By: Nikki Preston

The mother of a 10-year-old autistic girl believes introducing 600 specifically trained teachers into schools to support children with special learning needs is a big a step in the right direction.

Prime Minister Jacinda Ardern announced yesterday the first 600 dedicated staff to support special learning needs such as dyslexia, autism, physical disabilities and behavioural problems would be introduced into primary and secondary schools from the start of 2020.

They would work alongside teachers, parents and other professionals to give students individualised support, she said.

Whangarei woman Lynne Hansen gets a text or call from her daughter Amy’s school about twice a week asking her to collect her because they don’t know how or have the resources to deal with her.

Amy has sensory sensitivities so can get overwhelmed and agitated after lunch and without the teachers understanding her needs, it’s the best way to avoid a meltdown.

But it means Amy misses out on a lot of lessons – something Hansen is hopeful the new learning support co-ordinators will be able to address by working closer with the teachers and students and understanding their needs from the start.

“For our little girl because she’s so intelligent it’s not obvious in some situations. In others it is obvious. She really struggles to be part of the school environment.

“Teachers need to understand what makes up a diagnosis of autism and the difficulties to support a child effectively.”

Ardern called the announcement “a game-changer”.

“If a child needs support and is not getting it, that’s not fair, and I’m not prepared to tolerate it.”

The co-ordinators would not only help unlock the potential of thousands of children with learning needs, they would free up teachers so all children get more quality classroom time to learn.

The commitment to more staff will cost $217 million over four years will be from next year’s Budget and comes on top of an extra $272.8 million in the 2018 Budget operational spending for learning support.

New Zealand First MP and Associate Education Minister Tracey Martin has been leading the work to develop a new model for delivering learning support in schools.

“These co-ordinators will be a specialised point of contact for parents with someone who understands their child’s unique learning needs,” Martin said.

“They’ll also provide expert assistance for teachers. They will work alongside classroom teachers to ensure all students with needs – including disabilities, neurodiversity, behavioural issues and giftedness – get the support they should expect.”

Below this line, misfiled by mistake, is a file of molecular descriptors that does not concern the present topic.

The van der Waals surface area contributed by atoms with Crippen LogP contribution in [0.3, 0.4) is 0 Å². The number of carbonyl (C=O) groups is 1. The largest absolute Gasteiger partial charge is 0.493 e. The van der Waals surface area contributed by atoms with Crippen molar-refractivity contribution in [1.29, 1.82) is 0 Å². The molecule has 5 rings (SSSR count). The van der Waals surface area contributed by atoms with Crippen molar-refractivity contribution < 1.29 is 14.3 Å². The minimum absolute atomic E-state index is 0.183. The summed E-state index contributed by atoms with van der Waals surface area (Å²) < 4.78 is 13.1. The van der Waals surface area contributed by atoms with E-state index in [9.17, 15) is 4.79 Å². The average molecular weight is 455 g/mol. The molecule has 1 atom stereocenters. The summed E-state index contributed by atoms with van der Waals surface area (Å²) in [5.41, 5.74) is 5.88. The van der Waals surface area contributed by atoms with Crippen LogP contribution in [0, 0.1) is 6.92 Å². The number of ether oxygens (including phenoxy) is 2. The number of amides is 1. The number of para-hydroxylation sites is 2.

Altogether Autism national manager Catherine Trezona was cautiously optimistic a specialised role would help right the current education system that was failing the majority of autistic children.

“We’ve got so many instances of children that have been stood down because there’s not the capacity or the capability to work with them effectively in the school. So that’s not inclusive education.”

Altogether Autism was keen to be involved in the training of the teachers to make sure they had the skills to address the complex learning needs of autistic children, she said.

NZEI president Lynda Stuart said the announcement was a big win for children, teachers and principals.

“This announcement potentially enables schools to release highly capable people into these roles and improve inclusion for all students. Although the current teacher shortage will make finding an additional 600 teachers challenging, the creation of this role will help support teachers and school leaders and reduce their workload — so making the job of a teacher better supported and more appealing.”

Source: NZ Herald


  1. Our new government plans to procure “600 dedicated (don’t they mean designated?) staff to support special learning needs such as dyslexia, autism, physical disabilities and behavioural problems”. It is absolutely certain that this initiative is sorely needed – teachers have been expected to do far too much for many years (which is why they now are leaving their profession in droves. And it is just as certain that this initiative will be next to useless, firstly because 600 teachers are nowhere near enough (even if these support teachers are in fact available), and secondly because the whole concept of main-streaming every child is faulty. As things are, I am sure that a line in the sand is indeed drawn somewhere as to who goes to school and who doesn’t. Having worked in old psychopaedic hospitals I am fully aware of just how impossible some children can be to deal with. The threshold for a child getting into an ordinary classroom with normal children must be set an awful lot higher, in my opinion. I would love to get an open debate going on this very problem – but it is non/PC even to talk about it these days. .


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